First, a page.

SAN JOSE — A big chunk of a retail center in San Jose has been bought in a deal that suggests investors still hunger for South Bay real estate despite economic uncertainties that the coronavirus unleashed.
A portion of Edenvale Shopping Center on Monterey Road in south San Jose has been bought by a group linked to Burlingame-based business executive Marc Korody, according to documents filed on Nov. 21 with the Santa Clara County Recorder’s Office.
A 2.2-acre section of the shopping center was bought for $11.1 million, the county records show.
The just-bought property has addresses ranging from 5302 through 5320 Monterey Highway in San Jose, according to public real estate documents.
It’s possible that the property could be redeveloped as a housing or mixed-use project at some point, according to David Taxin, a partner with Meacham/Oppenheimer, a commercial real estate firm.
Taxin noted that this section of Monterey Road is dotted with a hodgepodge of zoning designations.
Among the merchants in the retail section that was purchased: Mercado California, a grocery store; Number One Cleaner dry cleaners; Trine’s Cafe, a restaurant; My Cellular Plus cell phone store; Lauderland laundromat; Birrieria El Primo restaurant; and Delizias Bakery.
Notable enterprises whose properties were not bought and not included in the transaction: Christ the King Catholic church, AutoZone auto parts store and Taco Mania restaurant.
“San Jose shopping centers are always in demand,” Taxin said. “There’s always a lack of them on the market no matter what the economy is like.”
SANTA CLARA — Texas Instruments is eyeing a deal to lease a big chunk of office space in Santa Clara, a deal that shows the South Bay commercial property market remains attractive amid widening economic uncertainties.
The stalwart of the semiconductor sector has struck a deal to lease a big portion of Great America Commons, an office campus in Santa Clara, according to several real estate industry sources with direct knowledge of the transaction.
Texas Instruments agreed to rent about 210,000 square feet in the two-building office campus in Santa Clara, the sources said.
Great America Commons is located at 4555 and 4655 Great America Parkway, near the corner of Patrick Henry Drive, according to a brochure to market the property that was circulated by Cushman & Wakefield, a commercial real estate firm.
The two-building office complex totals about 635,000 square feet, the marketing flyer states. Cushman & Wakefield brokers Brandon Bain, Nick Lazzarini and Erik Hallgrimson are attempting to find tenants for the property, the brochure shows.
Texas Instruments has leased four floors in Great America Commons, the real estate industry sources said.
The semiconductor maker at present occupies a large campus in Santa Clara, several miles away near the border with Sunnyvale. This campus is on Kifer Road near Semiconductor Drive. The company is expected to relocate from the existing Kifer Road site.
The new offices that Texas Instruments has agreed to lease are located next to California’s Great America amusement park and are a short distance from Levi’s Stadium. They also are relatively close to U.S. Highway 101 and State Route 237.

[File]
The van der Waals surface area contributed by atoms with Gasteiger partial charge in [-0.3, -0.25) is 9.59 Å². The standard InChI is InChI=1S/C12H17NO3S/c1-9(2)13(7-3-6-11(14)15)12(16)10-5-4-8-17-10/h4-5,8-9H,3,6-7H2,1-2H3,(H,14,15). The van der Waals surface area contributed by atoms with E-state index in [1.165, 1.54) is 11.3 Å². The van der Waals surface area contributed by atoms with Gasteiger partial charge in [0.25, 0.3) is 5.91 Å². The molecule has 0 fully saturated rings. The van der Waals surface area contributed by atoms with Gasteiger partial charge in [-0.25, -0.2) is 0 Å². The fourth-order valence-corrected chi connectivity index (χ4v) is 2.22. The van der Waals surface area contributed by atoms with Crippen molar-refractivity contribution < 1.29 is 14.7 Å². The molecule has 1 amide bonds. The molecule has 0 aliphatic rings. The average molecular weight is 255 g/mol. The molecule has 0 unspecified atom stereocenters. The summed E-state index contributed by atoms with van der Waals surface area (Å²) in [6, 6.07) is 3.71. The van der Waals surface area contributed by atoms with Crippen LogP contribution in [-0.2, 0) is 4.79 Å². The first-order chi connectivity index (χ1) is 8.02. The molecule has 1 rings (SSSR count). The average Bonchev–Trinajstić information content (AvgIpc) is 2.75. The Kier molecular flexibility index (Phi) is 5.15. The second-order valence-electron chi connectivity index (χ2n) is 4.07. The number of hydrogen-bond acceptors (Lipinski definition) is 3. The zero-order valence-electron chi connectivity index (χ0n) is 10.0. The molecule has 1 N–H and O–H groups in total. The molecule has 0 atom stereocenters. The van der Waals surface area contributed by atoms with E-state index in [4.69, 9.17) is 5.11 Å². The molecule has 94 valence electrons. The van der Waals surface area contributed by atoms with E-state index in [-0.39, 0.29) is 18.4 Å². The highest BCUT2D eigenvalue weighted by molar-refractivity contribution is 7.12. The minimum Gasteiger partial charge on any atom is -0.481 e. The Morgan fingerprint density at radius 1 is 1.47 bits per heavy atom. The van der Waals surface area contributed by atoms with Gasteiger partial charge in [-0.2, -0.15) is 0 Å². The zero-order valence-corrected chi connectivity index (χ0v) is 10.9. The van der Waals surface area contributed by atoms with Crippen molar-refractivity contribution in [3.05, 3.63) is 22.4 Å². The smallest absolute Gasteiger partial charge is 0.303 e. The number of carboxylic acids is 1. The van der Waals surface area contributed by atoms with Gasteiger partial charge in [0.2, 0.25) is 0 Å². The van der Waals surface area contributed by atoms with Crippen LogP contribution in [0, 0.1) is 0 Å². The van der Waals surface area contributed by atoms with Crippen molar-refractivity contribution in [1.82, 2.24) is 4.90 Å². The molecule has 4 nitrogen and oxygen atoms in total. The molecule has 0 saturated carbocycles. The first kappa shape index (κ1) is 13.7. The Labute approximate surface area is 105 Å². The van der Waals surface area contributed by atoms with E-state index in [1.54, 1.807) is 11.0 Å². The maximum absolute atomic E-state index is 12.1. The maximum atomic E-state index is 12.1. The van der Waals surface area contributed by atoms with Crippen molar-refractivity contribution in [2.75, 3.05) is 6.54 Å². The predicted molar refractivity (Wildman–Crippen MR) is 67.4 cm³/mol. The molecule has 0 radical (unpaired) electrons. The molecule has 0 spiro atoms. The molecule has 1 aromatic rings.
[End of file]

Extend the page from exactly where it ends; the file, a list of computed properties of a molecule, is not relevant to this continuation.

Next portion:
By: Eddy Goldberg | 116 Reads |
One good way to keep current with commercial real estate trends is Trepp’s Quarterly Data Review. The 28-page Fall Review (Q3) edition contains 9 articles, listed below with brief descriptions of each directly from the report. To read or download the full articles, click here.
- Choppy 3rd Quarter Leaves Uncertainty for Economy, Commercial Real Estate
Inflation, rising U.S. Treasury rates, and a U.K. budget proposal that called for unfunded tax cuts highlighted a chaotic third quarter. The fourth quarter may prove just as tumultuous.
- CMBS Delinquency Volume Continues to Decline, But Not Evenly
The volume of loans that are more than 30 days late with their payments dropped in September to $17.86 billion, nearly 38% less than a year ago and nearly 60% less than December 2020.
- CMBS Loans with Low Coverage Face Greater Risk of Loss as Rates Climb
At least 160 office and retail loans securitized through CMBS conduit deals mature through the end of 2023 and have DSCRs of less than 1.0x. They’ll likely suffer losses.
- KKR Tops Ranking of CMBS Conduit B-Piece Buyers, Risk Retainers Through September
KKR Real Estate Credit Opportunity bought the B-pieces of four CMBS conduit deals totaling $3.49 billion through September. It also took down the most junior classes of two conduit deals.
- CMBS Special Servicing Volume Increases for Second Month in a Row
The volume had inched up in September to $30.33 billion, from $29.91 billion the previous month, according to Trepp. But it remains down sharply from $52.95 billion at the end of 2020.
- CMBS Loan Resolutions Suffer 47.32% of Losses
A total of 10,947 CMBS loans with a balance of $125.86 billion have been resolved with losses since 2010. They’ve suffered $59.56 billion of losses, for a 47.32% loss severity.
- CMBS Issuance in 3Q Plunges 35% to $13.3 Billion
A total of $13.3 billion of deals priced during the third quarter, down from the $21.68 billion that priced a year earlier. So far this year, issuance was $63.28 billion, 6.7% lower than last year’s volume.
- Life Cos.’ Commercial Mortgage Returns Stay in Negative Territory
Commercial mortgages held by life insurance companies generated a negative 3.55% return during the second quarter, putting the Trepp LifeComps Total Return Index at a negative 8.26% return for the year.
- Apartment Property Cash Flow Increased Unevenly in 2021
Apartment properties backing CMBS loans saw a 1.76% overall increase in net cash flow between 2021 and 2020. But that increase was minimized by the cash-flow declines in a handful of states with large urban areas.
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As world leaders, diplomats and scientists continue to gather in Sharm El-Sheikh, Egypt, to debate climate change this week the people of Canada’s smallest province are already coping with the climate emergency’s damage.